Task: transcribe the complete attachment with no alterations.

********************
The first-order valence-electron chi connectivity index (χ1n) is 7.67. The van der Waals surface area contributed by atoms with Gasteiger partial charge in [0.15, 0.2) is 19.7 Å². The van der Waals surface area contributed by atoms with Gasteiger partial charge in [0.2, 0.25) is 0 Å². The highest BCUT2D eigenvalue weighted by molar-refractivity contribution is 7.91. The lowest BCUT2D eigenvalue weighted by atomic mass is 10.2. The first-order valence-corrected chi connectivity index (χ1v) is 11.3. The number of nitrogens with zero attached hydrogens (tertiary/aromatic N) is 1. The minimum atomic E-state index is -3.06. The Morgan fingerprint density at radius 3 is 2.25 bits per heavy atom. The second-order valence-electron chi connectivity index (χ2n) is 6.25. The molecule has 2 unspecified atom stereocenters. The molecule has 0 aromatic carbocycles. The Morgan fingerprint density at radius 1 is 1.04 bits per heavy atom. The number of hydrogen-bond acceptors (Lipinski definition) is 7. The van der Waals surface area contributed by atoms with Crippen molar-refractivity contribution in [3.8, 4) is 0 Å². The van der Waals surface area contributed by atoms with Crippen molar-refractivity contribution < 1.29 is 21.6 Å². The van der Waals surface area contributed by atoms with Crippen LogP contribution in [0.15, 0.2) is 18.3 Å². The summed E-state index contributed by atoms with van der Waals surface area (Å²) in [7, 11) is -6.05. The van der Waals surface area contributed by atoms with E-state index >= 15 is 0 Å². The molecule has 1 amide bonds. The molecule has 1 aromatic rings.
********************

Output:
The first-order valence-electron chi connectivity index (χ1n) is 7.67. The van der Waals surface area contributed by atoms with Gasteiger partial charge in [0.15, 0.2) is 19.7 Å². The van der Waals surface area contributed by atoms with Gasteiger partial charge in [0.2, 0.25) is 0 Å². The highest BCUT2D eigenvalue weighted by molar-refractivity contribution is 7.91. The lowest BCUT2D eigenvalue weighted by atomic mass is 10.2. The first-order valence-corrected chi connectivity index (χ1v) is 11.3. The number of nitrogens with zero attached hydrogens (tertiary/aromatic N) is 1. The minimum atomic E-state index is -3.06. The Morgan fingerprint density at radius 3 is 2.25 bits per heavy atom. The second-order valence-electron chi connectivity index (χ2n) is 6.25. The molecule has 2 unspecified atom stereocenters. The molecule has 0 aromatic carbocycles. The Morgan fingerprint density at radius 1 is 1.04 bits per heavy atom. The number of hydrogen-bond acceptors (Lipinski definition) is 7. The van der Waals surface area contributed by atoms with Crippen molar-refractivity contribution in [3.8, 4) is 0 Å². The van der Waals surface area contributed by atoms with Crippen molar-refractivity contribution < 1.29 is 21.6 Å². The van der Waals surface area contributed by atoms with Crippen LogP contribution in [0.15, 0.2) is 18.3 Å². The summed E-state index contributed by atoms with van der Waals surface area (Å²) in [7, 11) is -6.05. The van der Waals surface area contributed by atoms with E-state index >= 15 is 0 Å². The molecule has 1 amide bonds. The molecule has 1 aromatic rings.